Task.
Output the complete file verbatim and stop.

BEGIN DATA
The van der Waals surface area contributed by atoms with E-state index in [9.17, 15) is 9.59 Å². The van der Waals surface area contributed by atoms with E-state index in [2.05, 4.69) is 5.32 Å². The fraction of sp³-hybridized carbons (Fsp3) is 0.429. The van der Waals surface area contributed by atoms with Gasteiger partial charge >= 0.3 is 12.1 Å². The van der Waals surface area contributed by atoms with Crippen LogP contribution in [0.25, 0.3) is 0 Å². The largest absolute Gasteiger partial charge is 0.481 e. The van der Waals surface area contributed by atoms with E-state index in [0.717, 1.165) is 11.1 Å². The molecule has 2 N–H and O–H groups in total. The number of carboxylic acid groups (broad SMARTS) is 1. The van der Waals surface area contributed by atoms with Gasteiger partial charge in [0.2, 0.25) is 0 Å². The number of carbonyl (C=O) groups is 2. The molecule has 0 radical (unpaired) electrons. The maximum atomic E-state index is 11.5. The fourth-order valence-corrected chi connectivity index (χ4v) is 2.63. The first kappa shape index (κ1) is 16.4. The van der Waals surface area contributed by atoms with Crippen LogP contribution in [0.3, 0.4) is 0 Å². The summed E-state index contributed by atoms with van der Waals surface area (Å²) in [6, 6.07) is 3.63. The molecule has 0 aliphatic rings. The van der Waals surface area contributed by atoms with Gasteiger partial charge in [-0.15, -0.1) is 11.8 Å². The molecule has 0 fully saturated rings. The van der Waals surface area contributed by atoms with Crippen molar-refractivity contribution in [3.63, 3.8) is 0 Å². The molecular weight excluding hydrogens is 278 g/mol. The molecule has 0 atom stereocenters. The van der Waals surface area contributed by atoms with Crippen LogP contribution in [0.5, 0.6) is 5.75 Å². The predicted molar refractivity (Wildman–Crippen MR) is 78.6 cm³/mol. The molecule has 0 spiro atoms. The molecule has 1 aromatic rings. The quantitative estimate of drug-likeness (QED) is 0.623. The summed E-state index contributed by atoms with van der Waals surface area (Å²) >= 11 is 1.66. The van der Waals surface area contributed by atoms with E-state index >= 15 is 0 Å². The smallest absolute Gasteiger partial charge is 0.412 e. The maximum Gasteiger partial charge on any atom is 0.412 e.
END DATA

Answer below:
The van der Waals surface area contributed by atoms with E-state index in [9.17, 15) is 9.59 Å². The van der Waals surface area contributed by atoms with E-state index in [2.05, 4.69) is 5.32 Å². The fraction of sp³-hybridized carbons (Fsp3) is 0.429. The van der Waals surface area contributed by atoms with Gasteiger partial charge >= 0.3 is 12.1 Å². The van der Waals surface area contributed by atoms with Crippen LogP contribution in [0.25, 0.3) is 0 Å². The largest absolute Gasteiger partial charge is 0.481 e. The van der Waals surface area contributed by atoms with E-state index in [0.717, 1.165) is 11.1 Å². The molecule has 2 N–H and O–H groups in total. The number of carboxylic acid groups (broad SMARTS) is 1. The van der Waals surface area contributed by atoms with Gasteiger partial charge in [0.2, 0.25) is 0 Å². The number of carbonyl (C=O) groups is 2. The molecule has 0 radical (unpaired) electrons. The maximum atomic E-state index is 11.5. The fourth-order valence-corrected chi connectivity index (χ4v) is 2.63. The first kappa shape index (κ1) is 16.4. The van der Waals surface area contributed by atoms with Crippen LogP contribution in [0.3, 0.4) is 0 Å². The summed E-state index contributed by atoms with van der Waals surface area (Å²) in [6, 6.07) is 3.63. The molecule has 0 aliphatic rings. The van der Waals surface area contributed by atoms with Gasteiger partial charge in [-0.15, -0.1) is 11.8 Å². The molecule has 0 fully saturated rings. The van der Waals surface area contributed by atoms with Crippen molar-refractivity contribution in [3.63, 3.8) is 0 Å². The molecular weight excluding hydrogens is 278 g/mol. The molecule has 0 atom stereocenters. The van der Waals surface area contributed by atoms with Crippen LogP contribution in [0.5, 0.6) is 5.75 Å². The predicted molar refractivity (Wildman–Crippen MR) is 78.6 cm³/mol. The molecule has 0 spiro atoms. The molecule has 1 aromatic rings. The quantitative estimate of drug-likeness (QED) is 0.623. The summed E-state index contributed by atoms with van der Waals surface area (Å²) >= 11 is 1.66. The van der Waals surface area contributed by atoms with E-state index >= 15 is 0 Å². The smallest absolute Gasteiger partial charge is 0.412 e. The maximum Gasteiger partial charge on any atom is 0.412 e.